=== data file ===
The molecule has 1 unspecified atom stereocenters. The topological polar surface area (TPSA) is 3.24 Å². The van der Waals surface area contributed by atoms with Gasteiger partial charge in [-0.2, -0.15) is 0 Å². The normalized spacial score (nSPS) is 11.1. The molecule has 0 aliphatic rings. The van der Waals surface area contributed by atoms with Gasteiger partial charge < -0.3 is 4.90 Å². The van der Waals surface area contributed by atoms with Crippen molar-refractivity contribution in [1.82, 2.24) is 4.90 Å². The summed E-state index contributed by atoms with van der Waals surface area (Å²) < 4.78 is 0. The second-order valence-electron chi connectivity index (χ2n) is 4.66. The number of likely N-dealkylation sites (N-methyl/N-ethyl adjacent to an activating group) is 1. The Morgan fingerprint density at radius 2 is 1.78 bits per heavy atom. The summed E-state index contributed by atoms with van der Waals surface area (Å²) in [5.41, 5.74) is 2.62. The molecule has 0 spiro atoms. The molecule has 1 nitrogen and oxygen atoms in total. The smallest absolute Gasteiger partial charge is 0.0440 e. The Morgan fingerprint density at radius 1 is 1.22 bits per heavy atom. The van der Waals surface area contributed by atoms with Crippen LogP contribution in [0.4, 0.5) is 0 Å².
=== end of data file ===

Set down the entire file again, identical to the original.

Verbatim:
The molecule has 1 unspecified atom stereocenters. The topological polar surface area (TPSA) is 3.24 Å². The van der Waals surface area contributed by atoms with Gasteiger partial charge in [-0.2, -0.15) is 0 Å². The normalized spacial score (nSPS) is 11.1. The molecule has 0 aliphatic rings. The van der Waals surface area contributed by atoms with Gasteiger partial charge < -0.3 is 4.90 Å². The van der Waals surface area contributed by atoms with Crippen molar-refractivity contribution in [1.82, 2.24) is 4.90 Å². The summed E-state index contributed by atoms with van der Waals surface area (Å²) < 4.78 is 0. The second-order valence-electron chi connectivity index (χ2n) is 4.66. The number of likely N-dealkylation sites (N-methyl/N-ethyl adjacent to an activating group) is 1. The Morgan fingerprint density at radius 2 is 1.78 bits per heavy atom. The summed E-state index contributed by atoms with van der Waals surface area (Å²) in [5.41, 5.74) is 2.62. The molecule has 0 spiro atoms. The molecule has 1 nitrogen and oxygen atoms in total. The smallest absolute Gasteiger partial charge is 0.0440 e. The Morgan fingerprint density at radius 1 is 1.22 bits per heavy atom. The van der Waals surface area contributed by atoms with Crippen LogP contribution in [0.4, 0.5) is 0 Å².